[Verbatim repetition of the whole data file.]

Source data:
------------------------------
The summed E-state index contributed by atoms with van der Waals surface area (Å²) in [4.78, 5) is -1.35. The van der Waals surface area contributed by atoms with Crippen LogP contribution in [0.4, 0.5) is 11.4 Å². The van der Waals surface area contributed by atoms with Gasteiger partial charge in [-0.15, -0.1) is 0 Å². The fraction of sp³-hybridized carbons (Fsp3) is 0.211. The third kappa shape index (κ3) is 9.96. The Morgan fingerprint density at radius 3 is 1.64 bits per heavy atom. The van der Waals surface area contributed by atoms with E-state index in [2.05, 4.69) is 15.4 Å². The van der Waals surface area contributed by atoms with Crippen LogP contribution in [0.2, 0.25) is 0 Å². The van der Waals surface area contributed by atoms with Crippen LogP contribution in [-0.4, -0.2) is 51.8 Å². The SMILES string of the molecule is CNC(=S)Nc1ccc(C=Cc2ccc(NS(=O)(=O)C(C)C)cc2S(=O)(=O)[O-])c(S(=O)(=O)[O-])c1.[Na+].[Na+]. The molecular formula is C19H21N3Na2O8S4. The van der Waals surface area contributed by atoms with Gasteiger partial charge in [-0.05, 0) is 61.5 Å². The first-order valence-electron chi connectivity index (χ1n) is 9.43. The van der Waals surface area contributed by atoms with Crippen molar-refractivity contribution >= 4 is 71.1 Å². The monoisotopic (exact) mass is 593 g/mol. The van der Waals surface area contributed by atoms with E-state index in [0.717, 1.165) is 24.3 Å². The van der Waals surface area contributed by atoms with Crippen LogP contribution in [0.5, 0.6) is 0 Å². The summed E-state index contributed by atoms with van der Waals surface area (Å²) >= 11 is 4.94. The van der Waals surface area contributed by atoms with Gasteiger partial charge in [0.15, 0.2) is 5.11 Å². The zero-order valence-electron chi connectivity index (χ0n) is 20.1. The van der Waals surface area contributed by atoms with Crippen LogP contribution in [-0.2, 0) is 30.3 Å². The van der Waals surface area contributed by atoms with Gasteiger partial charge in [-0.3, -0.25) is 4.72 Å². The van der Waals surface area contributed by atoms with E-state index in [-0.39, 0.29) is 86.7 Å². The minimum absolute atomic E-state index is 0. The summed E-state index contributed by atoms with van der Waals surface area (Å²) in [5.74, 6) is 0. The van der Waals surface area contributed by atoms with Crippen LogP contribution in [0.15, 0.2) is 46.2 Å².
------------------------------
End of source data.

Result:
The summed E-state index contributed by atoms with van der Waals surface area (Å²) in [4.78, 5) is -1.35. The van der Waals surface area contributed by atoms with Crippen LogP contribution in [0.4, 0.5) is 11.4 Å². The van der Waals surface area contributed by atoms with Gasteiger partial charge in [-0.15, -0.1) is 0 Å². The fraction of sp³-hybridized carbons (Fsp3) is 0.211. The third kappa shape index (κ3) is 9.96. The Morgan fingerprint density at radius 3 is 1.64 bits per heavy atom. The van der Waals surface area contributed by atoms with E-state index in [2.05, 4.69) is 15.4 Å². The van der Waals surface area contributed by atoms with Crippen LogP contribution in [0.2, 0.25) is 0 Å². The van der Waals surface area contributed by atoms with Crippen LogP contribution in [-0.4, -0.2) is 51.8 Å². The SMILES string of the molecule is CNC(=S)Nc1ccc(C=Cc2ccc(NS(=O)(=O)C(C)C)cc2S(=O)(=O)[O-])c(S(=O)(=O)[O-])c1.[Na+].[Na+]. The molecular formula is C19H21N3Na2O8S4. The van der Waals surface area contributed by atoms with Gasteiger partial charge in [-0.05, 0) is 61.5 Å². The first-order valence-electron chi connectivity index (χ1n) is 9.43. The van der Waals surface area contributed by atoms with Crippen molar-refractivity contribution >= 4 is 71.1 Å². The monoisotopic (exact) mass is 593 g/mol. The van der Waals surface area contributed by atoms with E-state index in [0.717, 1.165) is 24.3 Å². The van der Waals surface area contributed by atoms with Crippen LogP contribution in [0.5, 0.6) is 0 Å². The summed E-state index contributed by atoms with van der Waals surface area (Å²) >= 11 is 4.94. The van der Waals surface area contributed by atoms with Gasteiger partial charge in [0.15, 0.2) is 5.11 Å². The zero-order valence-electron chi connectivity index (χ0n) is 20.1. The van der Waals surface area contributed by atoms with Crippen LogP contribution in [-0.2, 0) is 30.3 Å². The van der Waals surface area contributed by atoms with Gasteiger partial charge in [-0.3, -0.25) is 4.72 Å². The van der Waals surface area contributed by atoms with E-state index in [-0.39, 0.29) is 86.7 Å². The minimum absolute atomic E-state index is 0. The summed E-state index contributed by atoms with van der Waals surface area (Å²) in [5.74, 6) is 0. The van der Waals surface area contributed by atoms with Crippen LogP contribution in [0.15, 0.2) is 46.2 Å².